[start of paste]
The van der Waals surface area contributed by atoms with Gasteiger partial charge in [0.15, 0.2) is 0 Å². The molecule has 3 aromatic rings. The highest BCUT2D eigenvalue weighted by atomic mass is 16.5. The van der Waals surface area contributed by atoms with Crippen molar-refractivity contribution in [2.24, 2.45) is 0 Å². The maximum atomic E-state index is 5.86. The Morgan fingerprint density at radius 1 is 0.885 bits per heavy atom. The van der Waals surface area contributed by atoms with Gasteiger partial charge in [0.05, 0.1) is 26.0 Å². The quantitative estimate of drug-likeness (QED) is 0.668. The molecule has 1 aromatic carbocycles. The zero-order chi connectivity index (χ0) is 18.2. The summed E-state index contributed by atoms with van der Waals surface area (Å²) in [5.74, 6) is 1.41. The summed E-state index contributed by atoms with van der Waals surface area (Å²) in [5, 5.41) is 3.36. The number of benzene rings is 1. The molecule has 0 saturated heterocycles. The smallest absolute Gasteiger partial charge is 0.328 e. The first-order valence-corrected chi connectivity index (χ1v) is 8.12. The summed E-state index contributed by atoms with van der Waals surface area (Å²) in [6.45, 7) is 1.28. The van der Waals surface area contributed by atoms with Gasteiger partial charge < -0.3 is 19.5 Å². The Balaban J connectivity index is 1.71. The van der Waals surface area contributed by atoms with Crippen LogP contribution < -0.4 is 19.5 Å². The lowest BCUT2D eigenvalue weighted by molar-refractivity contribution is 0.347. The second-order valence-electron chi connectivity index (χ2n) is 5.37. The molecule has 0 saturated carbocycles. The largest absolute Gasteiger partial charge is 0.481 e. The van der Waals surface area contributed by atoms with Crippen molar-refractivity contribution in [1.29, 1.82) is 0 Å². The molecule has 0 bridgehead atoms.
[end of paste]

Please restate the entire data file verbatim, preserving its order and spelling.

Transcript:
The van der Waals surface area contributed by atoms with Gasteiger partial charge in [0.15, 0.2) is 0 Å². The molecule has 3 aromatic rings. The highest BCUT2D eigenvalue weighted by atomic mass is 16.5. The van der Waals surface area contributed by atoms with Crippen molar-refractivity contribution in [2.24, 2.45) is 0 Å². The maximum atomic E-state index is 5.86. The Morgan fingerprint density at radius 1 is 0.885 bits per heavy atom. The van der Waals surface area contributed by atoms with Gasteiger partial charge in [0.05, 0.1) is 26.0 Å². The quantitative estimate of drug-likeness (QED) is 0.668. The molecule has 1 aromatic carbocycles. The zero-order chi connectivity index (χ0) is 18.2. The summed E-state index contributed by atoms with van der Waals surface area (Å²) in [5.74, 6) is 1.41. The summed E-state index contributed by atoms with van der Waals surface area (Å²) in [5, 5.41) is 3.36. The number of benzene rings is 1. The molecule has 0 saturated heterocycles. The smallest absolute Gasteiger partial charge is 0.328 e. The first-order valence-corrected chi connectivity index (χ1v) is 8.12. The summed E-state index contributed by atoms with van der Waals surface area (Å²) in [6.45, 7) is 1.28. The van der Waals surface area contributed by atoms with Gasteiger partial charge < -0.3 is 19.5 Å². The Balaban J connectivity index is 1.71. The van der Waals surface area contributed by atoms with Crippen LogP contribution < -0.4 is 19.5 Å². The lowest BCUT2D eigenvalue weighted by molar-refractivity contribution is 0.347. The second-order valence-electron chi connectivity index (χ2n) is 5.37. The molecule has 0 saturated carbocycles. The largest absolute Gasteiger partial charge is 0.481 e. The van der Waals surface area contributed by atoms with Crippen molar-refractivity contribution in [1.29, 1.82) is 0 Å². The molecule has 0 bridgehead atoms.